Article

The Effects of Predator Odors in Mammalian Prey Species: A Review of Field and Laboratory Studies

Tierphysiologie, Zoologisches Institut, Universität Tübingen, Auf der Morgenstelle 28, D-72076 Tübingen, Germany.
Neuroscience & Biobehavioral Reviews (Impact Factor: 8.8). 02/2005; 29(8):1123-44. DOI: 10.1016/j.neubiorev.2005.05.005
Source: PubMed

ABSTRACT

Prey species show specific adaptations that allow recognition, avoidance and defense against predators. For many mammalian species this includes sensitivity towards predator-derived odors. The typical sources of such odors include predator skin and fur, urine, feces and anal gland secretions. Avoidance of predator odors has been observed in many mammalian prey species including rats, mice, voles, deer, rabbits, gophers, hedgehogs, possums and sheep. Field and laboratory studies show that predator odors have distinctive behavioral effects which include (1) inhibition of activity, (2) suppression of non-defensive behaviors such as foraging, feeding and grooming, and (3) shifts to habitats or secure locations where such odors are not present. The repellent effect of predator odors in the field may sometimes be of practical use in the protection of crops and natural resources, although not all attempts at this have been successful. The failure of some studies to obtain repellent effects with predator odors may relate to (1) mismatches between the predator odors and prey species employed, (2) strain and individual differences in sensitivity to predator odors, and (3) the use of predator odors that have low efficacy. In this regard, a small number of recent studies have suggested that skin and fur-derived predator odors may have a more profound lasting effect on prey species than those derived from urine or feces. Predator odors can have powerful effects on the endocrine system including a suppression of testosterone and increased levels of stress hormones such as corticosterone and ACTH. Inhibitory effects of predator odors on reproductive behavior have been demonstrated, and these are particularly prevalent in female rodent species. Pregnant female rodents exposed to predator odors may give birth to smaller litters while exposure to predator odors during early life can hinder normal development. Recent research is starting to uncover the neural circuitry activated by predator odors, leading to hypotheses about how such activation leads to observable effects on reproduction, foraging and feeding.

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    • "However, the behavioral response of rodents to deterrent (plant) odors other than direct application to the food source has rarely been investigated. A large body of literature confirms that small mammalian species which are exposed to predator odors show alterations in foraging, feeding, general activity, and reproduction, especially in females (Apfelbach et al. 2005; Tran and Hinds 2012). However, males will also be affected by repellents and they also play an important role for rodent infestations. "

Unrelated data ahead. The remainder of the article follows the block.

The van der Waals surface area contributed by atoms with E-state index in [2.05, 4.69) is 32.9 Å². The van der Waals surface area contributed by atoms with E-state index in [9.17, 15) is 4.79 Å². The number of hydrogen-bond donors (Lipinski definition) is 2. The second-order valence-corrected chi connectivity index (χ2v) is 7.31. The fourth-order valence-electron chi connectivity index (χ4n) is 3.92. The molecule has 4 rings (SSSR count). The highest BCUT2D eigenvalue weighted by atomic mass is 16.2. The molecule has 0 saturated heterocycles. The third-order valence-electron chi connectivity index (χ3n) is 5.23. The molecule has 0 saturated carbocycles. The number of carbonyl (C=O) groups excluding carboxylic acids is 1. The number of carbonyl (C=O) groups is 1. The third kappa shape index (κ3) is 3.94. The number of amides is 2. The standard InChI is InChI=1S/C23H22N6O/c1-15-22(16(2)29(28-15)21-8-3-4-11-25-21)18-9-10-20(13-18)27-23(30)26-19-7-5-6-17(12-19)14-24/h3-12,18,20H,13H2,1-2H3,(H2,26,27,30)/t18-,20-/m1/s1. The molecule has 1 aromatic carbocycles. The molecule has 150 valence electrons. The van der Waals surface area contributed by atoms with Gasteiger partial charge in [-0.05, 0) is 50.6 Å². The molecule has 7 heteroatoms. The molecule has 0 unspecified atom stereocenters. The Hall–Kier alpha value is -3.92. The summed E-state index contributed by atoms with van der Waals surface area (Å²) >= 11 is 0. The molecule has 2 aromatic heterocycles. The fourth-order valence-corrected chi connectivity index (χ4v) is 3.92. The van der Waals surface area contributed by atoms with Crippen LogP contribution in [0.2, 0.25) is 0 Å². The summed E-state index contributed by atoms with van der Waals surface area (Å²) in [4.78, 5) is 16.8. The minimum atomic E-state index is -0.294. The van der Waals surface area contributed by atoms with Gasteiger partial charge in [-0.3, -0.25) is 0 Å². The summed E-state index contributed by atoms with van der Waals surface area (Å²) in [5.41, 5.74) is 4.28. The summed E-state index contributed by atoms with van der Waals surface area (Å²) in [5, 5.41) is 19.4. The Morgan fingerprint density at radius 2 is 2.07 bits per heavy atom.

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    • "tone ) and repellent taste ( e . g . bitter tasting compounds like tannins and phenols ) could be combined to minimize possible habituation of rodents to the repellent odor , because post - ingestive effects are induced . Otherwise animals could adapt to repellents by recognizing that the odor is not con - nected to a negative or positive reward . Apfelbach et al . ( 2005 ) reviewed the effects of predator odors as repellents for mamma - lian prey and observed significant habituation . We could observe that in some treatments ( e . g . BPO 2% or abetic acid ) the deterrent effect seemed to decline in the four days of the trial based on increasing food consumption . However , we could demonstrate that fema"
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    • "In order to investigate and understand antipredator behaviors, we need to make detailed observations in a simulated environment (Dielenberg and McGregor 1999; Blanchard et al. 2003). The use of a " microworld " simulation enables the identification of decreases in locomotor activity, reductions in nondefensive behaviors such as grooming and reproduction, and retreat to a strategic location if prey detect a predator (Apfelbach et al. 2005). Such simulations are useful because they detect behaviors that cannot be identified or measured using field studies alone. "
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